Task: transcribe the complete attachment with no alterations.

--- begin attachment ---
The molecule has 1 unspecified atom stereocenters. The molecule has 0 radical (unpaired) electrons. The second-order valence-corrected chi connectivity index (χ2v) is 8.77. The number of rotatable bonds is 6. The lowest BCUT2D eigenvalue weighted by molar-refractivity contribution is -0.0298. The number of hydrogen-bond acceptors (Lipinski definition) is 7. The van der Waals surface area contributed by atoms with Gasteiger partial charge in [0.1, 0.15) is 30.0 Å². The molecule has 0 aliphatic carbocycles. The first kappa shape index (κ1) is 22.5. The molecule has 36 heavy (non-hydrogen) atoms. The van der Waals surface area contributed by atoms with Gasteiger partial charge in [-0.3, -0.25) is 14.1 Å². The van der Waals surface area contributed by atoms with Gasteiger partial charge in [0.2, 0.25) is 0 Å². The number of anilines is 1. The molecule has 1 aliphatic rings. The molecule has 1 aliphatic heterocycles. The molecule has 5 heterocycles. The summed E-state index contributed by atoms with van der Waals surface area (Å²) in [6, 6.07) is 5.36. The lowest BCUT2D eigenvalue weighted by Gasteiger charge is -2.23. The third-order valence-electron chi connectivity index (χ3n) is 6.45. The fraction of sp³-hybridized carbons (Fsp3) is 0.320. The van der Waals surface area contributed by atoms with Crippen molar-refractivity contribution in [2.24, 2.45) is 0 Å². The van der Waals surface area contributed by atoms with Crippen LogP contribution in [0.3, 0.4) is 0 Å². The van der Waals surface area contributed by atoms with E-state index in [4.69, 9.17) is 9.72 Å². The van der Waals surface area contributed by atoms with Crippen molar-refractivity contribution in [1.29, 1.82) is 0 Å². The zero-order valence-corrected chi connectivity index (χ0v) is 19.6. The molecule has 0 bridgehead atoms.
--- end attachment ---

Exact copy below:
The molecule has 1 unspecified atom stereocenters. The molecule has 0 radical (unpaired) electrons. The second-order valence-corrected chi connectivity index (χ2v) is 8.77. The number of rotatable bonds is 6. The lowest BCUT2D eigenvalue weighted by molar-refractivity contribution is -0.0298. The number of hydrogen-bond acceptors (Lipinski definition) is 7. The van der Waals surface area contributed by atoms with Gasteiger partial charge in [0.1, 0.15) is 30.0 Å². The molecule has 0 aliphatic carbocycles. The first kappa shape index (κ1) is 22.5. The molecule has 36 heavy (non-hydrogen) atoms. The van der Waals surface area contributed by atoms with Gasteiger partial charge in [-0.3, -0.25) is 14.1 Å². The van der Waals surface area contributed by atoms with Gasteiger partial charge in [0.2, 0.25) is 0 Å². The number of anilines is 1. The molecule has 1 aliphatic rings. The molecule has 1 aliphatic heterocycles. The molecule has 5 heterocycles. The summed E-state index contributed by atoms with van der Waals surface area (Å²) in [6, 6.07) is 5.36. The lowest BCUT2D eigenvalue weighted by Gasteiger charge is -2.23. The third-order valence-electron chi connectivity index (χ3n) is 6.45. The fraction of sp³-hybridized carbons (Fsp3) is 0.320. The van der Waals surface area contributed by atoms with Crippen molar-refractivity contribution in [2.24, 2.45) is 0 Å². The van der Waals surface area contributed by atoms with Crippen LogP contribution in [0.3, 0.4) is 0 Å². The van der Waals surface area contributed by atoms with E-state index in [4.69, 9.17) is 9.72 Å². The van der Waals surface area contributed by atoms with Crippen molar-refractivity contribution in [1.29, 1.82) is 0 Å². The zero-order valence-corrected chi connectivity index (χ0v) is 19.6. The molecule has 0 bridgehead atoms.